Scottish general election candidates have raised more than £200,000 through crowdfunding sites, The Ferret can reveal.

Labour’s sole Scottish MP of the last parliament, Ian Murray, tops the crowdfunding league table having raised more than £8,655 from 84 donors to his site.

His Edinburgh South seat is likely to be a key election battleground.

However, it is the SNP who have proven most able to harness the power of crowdfunding sites to their advantage.

In Scotland, 16 of the top 20, highest grossing crowdfunders are SNP candidates.

There are some high profile names among the SNP candidates who have received large amounts of cash through crowdfunding.

They include former first minister and SNP leader Alex Salmond, who has raised £5,425 from 86 donors, Mhairi Black, who has raised £7,980 towards retaining her Paisley and Renfrewshire South seat, and Deputy Leader for Moray, Angus Robertson, who has raised £7,520 from donors keen to see him hold his seat against a challenge from the Conservatives.

Although the Scottish Green Party is only fielding candidates in three Scottish constituencies, Co-leader and Glasgow MSP Partick Harvie is also among the candidates to benefit from crowd-funding. He’s raised more than £7,000 towards his election battle in Glasgow North from 276 donors. This tally is more than his SNP and Labour rivals for the seat have raised.

According to research undertaken by the Bureau of Investigative Journalism, the SNP has raised more cash using this method than any other UK political party in the 2017 general election campaign. They have calculated that SNP candidates have collectively raised more than £159,000 so far.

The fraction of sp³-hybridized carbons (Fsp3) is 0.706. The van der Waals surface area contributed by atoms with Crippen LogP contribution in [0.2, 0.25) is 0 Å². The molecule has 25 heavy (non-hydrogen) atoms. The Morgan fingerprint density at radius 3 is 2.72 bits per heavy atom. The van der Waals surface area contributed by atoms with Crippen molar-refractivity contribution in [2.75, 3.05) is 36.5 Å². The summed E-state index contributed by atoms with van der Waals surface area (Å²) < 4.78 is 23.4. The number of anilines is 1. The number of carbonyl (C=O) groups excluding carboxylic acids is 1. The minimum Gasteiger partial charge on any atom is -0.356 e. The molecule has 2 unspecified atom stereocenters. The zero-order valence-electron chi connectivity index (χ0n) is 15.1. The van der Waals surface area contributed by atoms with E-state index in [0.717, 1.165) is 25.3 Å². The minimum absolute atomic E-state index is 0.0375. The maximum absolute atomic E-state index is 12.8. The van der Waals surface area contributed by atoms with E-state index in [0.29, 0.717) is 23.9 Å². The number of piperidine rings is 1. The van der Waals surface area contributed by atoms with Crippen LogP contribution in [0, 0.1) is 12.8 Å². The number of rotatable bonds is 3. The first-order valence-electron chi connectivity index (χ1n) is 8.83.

The SNP have collectively raised more crowdfunder cash than Labour Party candidates, who have raised just over £85,000 across 68 appeals throughout the UK.

In Scotland, the chart below shows the income the parties have pulled in from crowdfunder sites. The Shetland and Orkney Sovereignty party have used their crowdfunder to raise more than £2000 towards their campaign. The Scottish Conservatives had raised just £190 from crowdfunding.

Election rules require political parties to verify the name and address of all donors who give more than £50.

The Ferret has contacted the SNP, Scottish Labour and the Scottish Green Party for comment.

The Ferret is pleased to be working with the Bureau of Investigative Journalism, Bureau Local project, who supplied the UK-wide data set that informed this story.